Should you lease or buy your new car?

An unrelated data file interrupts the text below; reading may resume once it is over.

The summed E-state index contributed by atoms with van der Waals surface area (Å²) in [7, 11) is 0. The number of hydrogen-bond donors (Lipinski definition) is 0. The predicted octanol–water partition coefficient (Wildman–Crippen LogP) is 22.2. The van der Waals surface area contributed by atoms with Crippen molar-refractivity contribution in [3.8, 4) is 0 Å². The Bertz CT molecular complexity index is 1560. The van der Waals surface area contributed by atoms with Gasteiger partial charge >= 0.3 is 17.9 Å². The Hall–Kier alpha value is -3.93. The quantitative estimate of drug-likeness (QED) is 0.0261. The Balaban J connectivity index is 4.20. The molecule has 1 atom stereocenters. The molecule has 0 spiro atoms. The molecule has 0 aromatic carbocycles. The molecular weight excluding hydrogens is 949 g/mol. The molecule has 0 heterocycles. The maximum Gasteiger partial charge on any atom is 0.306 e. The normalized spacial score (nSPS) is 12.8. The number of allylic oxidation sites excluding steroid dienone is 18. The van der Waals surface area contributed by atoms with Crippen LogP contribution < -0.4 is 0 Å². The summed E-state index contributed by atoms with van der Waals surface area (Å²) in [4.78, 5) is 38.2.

Don't let that new car smell cloud your judgment when it comes to deciding whether to buy or lease your wheels. There are pros and cons to both. Leasing can mean lower monthly payments, the freedom to switch up your car to keep up to date with the latest models, and less upfront cash. Watch out if you drive long distances, though — lease agreements often have strict mileage limits that cost you if you go over, as well as charges for scratches and dents. If you're looking to get a luxury car or an electric vehicle, leasing might be the way to go, given the depreciation on lux cars (which is typically 15% to 20%) and the quickly evolving tech on EVs. On the flip side, buying means higher monthly payments upfront, but those payments stop once you've paid off the car, which typically takes three to five years. This works well for owners who don’t want or need the flexibility to change cars and plan to keep the vehicle for a long time. Plus, you've got no restrictions on mileage or customizations. If you're eyeing an economy car, like your trusty four-door sedan, buying outright is often the more wallet-friendly choice.